Quetiapine is an atypical antipsychotic approved for treating schizophrenia, bipolar depression, and mania but is frequently used in an off-label manner to control the behavioral and psychological symptoms of dementia in elderly patients with dementia. Due to the need to personalize doses for elderly patients with dementia, quetiapine tablet manipulation is widespread in hospital settings, long-term care facilities, and patient homes. The aim of this study was to assess the impact of the different splitting techniques on quetiapine fumarate tablets by analysing the obtained sub-divided tablets and to discuss compliance with the European Pharmacopoeia limits on whole and split tablets. Quetiapine fumarate tablets of two dose strengths were taken at random (in a number able to assure a power of 0.8 during statistical comparison) and were split with a kitchen knife or tablet cutter. The weight and the drug content were determined for each half tablet. The obtained data were compared to the European Pharmacopoeia limits. The differences between the different splitting techniques were statistically tested. Data showed that split tablets, independently of the dose strength and the technique employed, were not compliant with the European Pharmacopoeia specifications for both entire and subdivided tablets in terms of weight and content uniformity. Thus, such a common practice could have potential effects on treatment efficacy and toxicity, especially when also considering the fragility of the elderly target population in which polypharmacotherapy is very common. These results indicate a compelling need for flexible quetiapine formulations that can assure more accurate dose personalization.

Tablet splitting in elderly patients with dementia: The case of quetiapine

Cespi M.;Bonacucina G.
Ultimo
2021-01-01

Abstract

Quetiapine is an atypical antipsychotic approved for treating schizophrenia, bipolar depression, and mania but is frequently used in an off-label manner to control the behavioral and psychological symptoms of dementia in elderly patients with dementia. Due to the need to personalize doses for elderly patients with dementia, quetiapine tablet manipulation is widespread in hospital settings, long-term care facilities, and patient homes. The aim of this study was to assess the impact of the different splitting techniques on quetiapine fumarate tablets by analysing the obtained sub-divided tablets and to discuss compliance with the European Pharmacopoeia limits on whole and split tablets. Quetiapine fumarate tablets of two dose strengths were taken at random (in a number able to assure a power of 0.8 during statistical comparison) and were split with a kitchen knife or tablet cutter. The weight and the drug content were determined for each half tablet. The obtained data were compared to the European Pharmacopoeia limits. The differences between the different splitting techniques were statistically tested. Data showed that split tablets, independently of the dose strength and the technique employed, were not compliant with the European Pharmacopoeia specifications for both entire and subdivided tablets in terms of weight and content uniformity. Thus, such a common practice could have potential effects on treatment efficacy and toxicity, especially when also considering the fragility of the elderly target population in which polypharmacotherapy is very common. These results indicate a compelling need for flexible quetiapine formulations that can assure more accurate dose personalization.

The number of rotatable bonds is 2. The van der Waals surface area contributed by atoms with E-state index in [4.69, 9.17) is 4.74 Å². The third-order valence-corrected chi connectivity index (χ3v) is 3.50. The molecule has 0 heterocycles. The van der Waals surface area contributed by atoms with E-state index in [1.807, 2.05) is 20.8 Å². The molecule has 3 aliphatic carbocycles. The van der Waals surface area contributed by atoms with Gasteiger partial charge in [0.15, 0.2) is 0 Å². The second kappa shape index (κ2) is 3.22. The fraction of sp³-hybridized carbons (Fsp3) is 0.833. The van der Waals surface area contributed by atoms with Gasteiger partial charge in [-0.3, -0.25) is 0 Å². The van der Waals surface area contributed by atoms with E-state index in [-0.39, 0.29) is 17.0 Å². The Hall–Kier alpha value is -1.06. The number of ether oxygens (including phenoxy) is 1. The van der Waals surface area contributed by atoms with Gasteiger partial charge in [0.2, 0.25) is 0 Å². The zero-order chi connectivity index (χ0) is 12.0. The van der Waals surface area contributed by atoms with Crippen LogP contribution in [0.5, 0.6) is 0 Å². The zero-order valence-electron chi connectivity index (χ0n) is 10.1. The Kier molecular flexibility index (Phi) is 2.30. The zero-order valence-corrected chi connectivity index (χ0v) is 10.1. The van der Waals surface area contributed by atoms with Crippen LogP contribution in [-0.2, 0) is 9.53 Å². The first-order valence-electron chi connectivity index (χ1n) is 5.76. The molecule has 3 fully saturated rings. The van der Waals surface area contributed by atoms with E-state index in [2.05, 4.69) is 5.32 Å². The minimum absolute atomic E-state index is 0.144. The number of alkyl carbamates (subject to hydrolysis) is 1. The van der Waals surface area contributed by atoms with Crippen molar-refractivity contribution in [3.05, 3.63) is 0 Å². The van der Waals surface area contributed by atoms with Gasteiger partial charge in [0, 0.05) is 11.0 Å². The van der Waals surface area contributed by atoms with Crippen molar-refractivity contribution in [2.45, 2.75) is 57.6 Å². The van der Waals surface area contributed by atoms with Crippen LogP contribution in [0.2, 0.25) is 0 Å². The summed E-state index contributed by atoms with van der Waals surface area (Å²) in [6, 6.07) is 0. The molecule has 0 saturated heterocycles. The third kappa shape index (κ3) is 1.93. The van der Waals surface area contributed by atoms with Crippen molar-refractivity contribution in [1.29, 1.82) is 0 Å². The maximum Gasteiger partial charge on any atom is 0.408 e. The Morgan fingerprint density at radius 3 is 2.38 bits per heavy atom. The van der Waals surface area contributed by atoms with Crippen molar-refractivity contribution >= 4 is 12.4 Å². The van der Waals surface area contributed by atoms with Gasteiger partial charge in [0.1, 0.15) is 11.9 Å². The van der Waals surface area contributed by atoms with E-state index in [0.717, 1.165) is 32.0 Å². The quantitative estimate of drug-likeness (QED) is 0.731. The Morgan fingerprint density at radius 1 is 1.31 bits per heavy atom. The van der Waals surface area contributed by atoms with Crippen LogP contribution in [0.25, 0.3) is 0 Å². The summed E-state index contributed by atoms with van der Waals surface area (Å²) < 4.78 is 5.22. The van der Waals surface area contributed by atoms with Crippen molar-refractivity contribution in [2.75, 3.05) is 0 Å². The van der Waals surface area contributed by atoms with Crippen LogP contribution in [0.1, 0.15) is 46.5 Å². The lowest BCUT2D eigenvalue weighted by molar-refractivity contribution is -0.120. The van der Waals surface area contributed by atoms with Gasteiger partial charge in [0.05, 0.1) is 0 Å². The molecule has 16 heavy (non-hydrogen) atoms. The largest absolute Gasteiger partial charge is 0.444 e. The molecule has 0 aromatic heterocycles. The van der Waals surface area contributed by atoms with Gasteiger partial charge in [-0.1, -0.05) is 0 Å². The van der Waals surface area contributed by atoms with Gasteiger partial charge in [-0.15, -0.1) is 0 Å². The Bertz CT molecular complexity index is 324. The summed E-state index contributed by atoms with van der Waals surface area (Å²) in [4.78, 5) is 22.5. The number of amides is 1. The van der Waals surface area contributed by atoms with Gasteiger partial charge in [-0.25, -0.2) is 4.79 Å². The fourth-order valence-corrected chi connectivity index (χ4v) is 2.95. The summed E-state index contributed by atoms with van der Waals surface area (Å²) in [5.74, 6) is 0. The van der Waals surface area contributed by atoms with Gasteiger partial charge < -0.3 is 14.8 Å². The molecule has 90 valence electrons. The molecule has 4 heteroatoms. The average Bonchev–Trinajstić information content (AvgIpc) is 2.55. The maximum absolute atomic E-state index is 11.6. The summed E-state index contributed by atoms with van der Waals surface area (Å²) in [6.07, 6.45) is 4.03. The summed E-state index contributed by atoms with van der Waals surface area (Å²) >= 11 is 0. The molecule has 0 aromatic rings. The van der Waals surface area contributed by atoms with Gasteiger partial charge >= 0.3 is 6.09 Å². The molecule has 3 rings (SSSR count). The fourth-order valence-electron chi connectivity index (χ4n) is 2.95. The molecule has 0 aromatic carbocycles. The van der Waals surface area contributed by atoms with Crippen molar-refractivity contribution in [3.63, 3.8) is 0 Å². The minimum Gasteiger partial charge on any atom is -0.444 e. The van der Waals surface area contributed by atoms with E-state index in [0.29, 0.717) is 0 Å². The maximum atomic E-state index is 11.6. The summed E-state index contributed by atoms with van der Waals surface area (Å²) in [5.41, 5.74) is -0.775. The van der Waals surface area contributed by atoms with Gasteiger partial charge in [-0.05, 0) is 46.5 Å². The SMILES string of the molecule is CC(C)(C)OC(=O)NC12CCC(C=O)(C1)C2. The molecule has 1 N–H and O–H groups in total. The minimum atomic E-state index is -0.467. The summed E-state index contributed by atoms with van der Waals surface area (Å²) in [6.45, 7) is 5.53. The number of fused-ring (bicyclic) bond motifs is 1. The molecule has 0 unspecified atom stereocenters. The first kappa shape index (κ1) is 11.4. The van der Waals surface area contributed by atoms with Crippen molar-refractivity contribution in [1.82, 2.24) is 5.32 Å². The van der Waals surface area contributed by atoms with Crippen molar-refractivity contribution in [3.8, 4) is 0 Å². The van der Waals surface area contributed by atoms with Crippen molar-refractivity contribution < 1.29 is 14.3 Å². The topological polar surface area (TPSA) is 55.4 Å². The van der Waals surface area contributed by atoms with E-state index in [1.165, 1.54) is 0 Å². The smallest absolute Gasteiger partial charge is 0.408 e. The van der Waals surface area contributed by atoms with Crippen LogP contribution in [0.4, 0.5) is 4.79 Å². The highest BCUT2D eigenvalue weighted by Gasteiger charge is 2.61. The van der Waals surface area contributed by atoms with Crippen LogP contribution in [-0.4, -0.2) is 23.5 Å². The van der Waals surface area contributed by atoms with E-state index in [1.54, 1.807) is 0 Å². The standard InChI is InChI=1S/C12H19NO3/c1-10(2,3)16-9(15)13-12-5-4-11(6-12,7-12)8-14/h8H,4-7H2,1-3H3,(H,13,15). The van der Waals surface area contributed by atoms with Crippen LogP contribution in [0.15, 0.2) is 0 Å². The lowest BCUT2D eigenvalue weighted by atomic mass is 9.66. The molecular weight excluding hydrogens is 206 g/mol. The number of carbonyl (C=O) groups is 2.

2021
File in questo prodotto:
File Dimensione Formato  
Pharmaceutics 2021, vol. 13 issue 9, art.1523.pdf

accesso aperto

Descrizione: Articolo
Tipologia: Versione Editoriale
Licenza: PUBBLICO - Creative Commons
Dimensione 1.8 MB
Formato Adobe PDF
1.8 MB Adobe PDF Visualizza/Apri

I documenti in IRIS sono protetti da copyright e tutti i diritti sono riservati, salvo diversa indicazione.

Utilizza questo identificativo per citare o creare un link a questo documento: https://hdl.handle.net/11581/471531
Citazioni
  • ???jsp.display-item.citation.pmc??? 2
  • Scopus 6
  • ???jsp.display-item.citation.isi??? 4
social impact